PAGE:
Expression of SDF-1 mRNA in breast cancer, endothelial (HECV) and fibroblast (MRC5) cell lines and in human breast tissues were studied using RT-PCR. MDA-MB-231 cells were transfected with a SDF-1 expression vector, and their invasiveness and migration was tested in vitro. In addition, the expression of SDF-1 was investigated using immunohistochemistry and quantitative RT-PCR in samples of normal human mammary tissue (n = 32) and mammary tumour (n = 120).
SDF-1 expression was identified in MRC5, MDA-MB-435s and MDA-MB-436 cell lines, but CXCR4 expression was detected in all cell lines and breast tissues. An autocrine loop was created following transfection of MDA-MB-231 (which was CXCR4 positive and SDF-1 negative) with a mammalian expression cassette encoding SDF-1 (MDA-MB-231SDF1+/+) or with control plasmid pcDNA4/GFP (MDA-MB-231+/-). MDA-MB-231SDF1+/+ cells exhibited significantly greater invasion and migration potential (in transfected cells versus in wild type and empty MDA-MB-231+/-; P < 0.01). In mammary tissues SDF-1 staining was primarily seen in stromal cells and weakly in mammary epithelial cells. Significantly higher levels of SDF-1 were seen in node-positive than in node-negative tumours (P = 0.05), in tumours that metastasized (P = 0.05), and tumours from patients who died (P = 0.03) than in tumours from patients who were disease free. It was most notable that levels of SDF-1 correlated significantly with overall survival (P = 0.001) and incidence-free survival (P = 0.035).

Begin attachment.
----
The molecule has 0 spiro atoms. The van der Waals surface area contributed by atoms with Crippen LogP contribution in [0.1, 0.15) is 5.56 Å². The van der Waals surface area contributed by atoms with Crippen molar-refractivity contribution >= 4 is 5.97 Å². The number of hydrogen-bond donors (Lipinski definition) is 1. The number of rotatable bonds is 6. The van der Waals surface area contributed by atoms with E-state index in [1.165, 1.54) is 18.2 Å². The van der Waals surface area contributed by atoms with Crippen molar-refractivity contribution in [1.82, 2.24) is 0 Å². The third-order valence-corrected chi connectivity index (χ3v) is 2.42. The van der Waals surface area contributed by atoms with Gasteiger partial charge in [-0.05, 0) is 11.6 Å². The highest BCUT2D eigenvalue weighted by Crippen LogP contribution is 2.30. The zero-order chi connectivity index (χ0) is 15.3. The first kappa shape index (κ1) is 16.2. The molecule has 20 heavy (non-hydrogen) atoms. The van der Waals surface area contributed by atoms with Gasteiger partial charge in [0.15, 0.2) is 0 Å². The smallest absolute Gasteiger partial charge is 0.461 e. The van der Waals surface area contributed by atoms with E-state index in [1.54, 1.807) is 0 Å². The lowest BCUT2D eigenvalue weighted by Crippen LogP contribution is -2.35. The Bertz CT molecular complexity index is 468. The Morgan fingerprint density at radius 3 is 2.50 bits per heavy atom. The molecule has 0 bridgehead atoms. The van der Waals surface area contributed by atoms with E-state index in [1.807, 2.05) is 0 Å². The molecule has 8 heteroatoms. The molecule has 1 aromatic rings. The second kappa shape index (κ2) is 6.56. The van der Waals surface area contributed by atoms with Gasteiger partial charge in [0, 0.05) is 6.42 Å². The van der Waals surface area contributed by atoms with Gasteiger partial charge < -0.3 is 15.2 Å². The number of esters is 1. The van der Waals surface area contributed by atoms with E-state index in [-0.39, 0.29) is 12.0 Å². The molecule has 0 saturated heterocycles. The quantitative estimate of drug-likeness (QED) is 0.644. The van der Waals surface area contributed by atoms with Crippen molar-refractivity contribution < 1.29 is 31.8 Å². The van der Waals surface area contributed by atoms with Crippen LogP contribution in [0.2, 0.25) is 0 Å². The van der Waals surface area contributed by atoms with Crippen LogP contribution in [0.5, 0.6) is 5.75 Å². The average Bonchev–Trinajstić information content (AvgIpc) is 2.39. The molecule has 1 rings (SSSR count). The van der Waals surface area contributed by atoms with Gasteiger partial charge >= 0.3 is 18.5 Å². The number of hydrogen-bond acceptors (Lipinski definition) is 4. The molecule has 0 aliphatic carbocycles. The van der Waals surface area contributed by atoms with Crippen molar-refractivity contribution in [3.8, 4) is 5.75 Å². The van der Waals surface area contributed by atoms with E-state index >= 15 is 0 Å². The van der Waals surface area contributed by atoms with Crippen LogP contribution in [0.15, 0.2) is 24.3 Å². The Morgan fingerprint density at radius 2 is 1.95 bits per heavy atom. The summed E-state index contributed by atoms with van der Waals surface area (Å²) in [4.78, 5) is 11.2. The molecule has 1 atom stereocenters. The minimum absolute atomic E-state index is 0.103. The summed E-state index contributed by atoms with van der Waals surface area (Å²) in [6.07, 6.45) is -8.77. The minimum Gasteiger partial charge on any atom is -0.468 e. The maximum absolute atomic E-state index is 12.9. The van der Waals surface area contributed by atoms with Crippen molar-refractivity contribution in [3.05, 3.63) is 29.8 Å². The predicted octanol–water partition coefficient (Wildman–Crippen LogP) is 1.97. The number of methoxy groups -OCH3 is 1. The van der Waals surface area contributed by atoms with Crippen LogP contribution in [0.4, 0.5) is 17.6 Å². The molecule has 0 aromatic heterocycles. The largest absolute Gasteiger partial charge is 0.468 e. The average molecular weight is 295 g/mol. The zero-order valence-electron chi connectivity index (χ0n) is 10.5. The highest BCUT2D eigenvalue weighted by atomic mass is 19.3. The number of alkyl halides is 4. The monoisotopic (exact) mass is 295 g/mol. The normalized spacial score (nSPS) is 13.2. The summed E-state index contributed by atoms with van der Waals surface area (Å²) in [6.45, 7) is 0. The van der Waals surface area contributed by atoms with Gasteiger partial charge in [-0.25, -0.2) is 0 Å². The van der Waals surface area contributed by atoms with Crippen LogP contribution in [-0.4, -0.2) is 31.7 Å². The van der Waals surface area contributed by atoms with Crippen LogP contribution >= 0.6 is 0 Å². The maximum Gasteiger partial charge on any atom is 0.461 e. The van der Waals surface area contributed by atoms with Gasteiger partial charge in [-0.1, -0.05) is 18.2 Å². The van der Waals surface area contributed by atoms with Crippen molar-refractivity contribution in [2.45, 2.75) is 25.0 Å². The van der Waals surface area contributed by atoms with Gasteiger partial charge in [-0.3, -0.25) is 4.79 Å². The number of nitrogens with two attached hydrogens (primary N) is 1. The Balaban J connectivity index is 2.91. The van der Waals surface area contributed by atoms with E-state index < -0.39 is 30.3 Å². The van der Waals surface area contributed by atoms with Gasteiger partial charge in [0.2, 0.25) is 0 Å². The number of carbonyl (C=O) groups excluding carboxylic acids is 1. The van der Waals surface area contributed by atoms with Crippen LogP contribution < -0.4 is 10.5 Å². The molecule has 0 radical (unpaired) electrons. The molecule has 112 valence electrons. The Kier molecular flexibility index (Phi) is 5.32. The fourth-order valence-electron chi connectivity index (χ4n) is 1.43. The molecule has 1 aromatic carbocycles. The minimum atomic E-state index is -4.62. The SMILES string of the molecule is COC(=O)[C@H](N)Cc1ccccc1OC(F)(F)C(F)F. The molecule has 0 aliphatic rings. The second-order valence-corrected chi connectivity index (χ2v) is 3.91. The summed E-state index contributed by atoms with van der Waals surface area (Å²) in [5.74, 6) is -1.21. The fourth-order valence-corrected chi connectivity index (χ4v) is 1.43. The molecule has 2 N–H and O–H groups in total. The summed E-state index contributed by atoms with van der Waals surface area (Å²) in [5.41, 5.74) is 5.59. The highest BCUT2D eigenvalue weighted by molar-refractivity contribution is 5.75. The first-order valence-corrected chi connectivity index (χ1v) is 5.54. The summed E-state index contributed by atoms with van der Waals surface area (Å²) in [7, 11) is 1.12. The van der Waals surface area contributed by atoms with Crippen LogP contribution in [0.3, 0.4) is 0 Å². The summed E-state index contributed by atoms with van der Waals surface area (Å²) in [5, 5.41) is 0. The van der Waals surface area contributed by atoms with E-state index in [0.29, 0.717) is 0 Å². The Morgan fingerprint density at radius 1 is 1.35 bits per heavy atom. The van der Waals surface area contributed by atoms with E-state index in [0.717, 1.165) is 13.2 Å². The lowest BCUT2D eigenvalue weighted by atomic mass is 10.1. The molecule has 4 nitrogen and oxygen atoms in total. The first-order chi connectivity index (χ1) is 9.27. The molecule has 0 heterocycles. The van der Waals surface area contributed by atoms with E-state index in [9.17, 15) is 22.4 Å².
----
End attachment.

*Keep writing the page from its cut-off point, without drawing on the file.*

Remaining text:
SDF-1 can increase the invasiveness and migration of breast cancer cells. Its levels correlated with node involvement and long-term survival in patients with breast cancer. SDF-1 may therefore have potential value in assessing clinical outcomes of patients with breast cancer.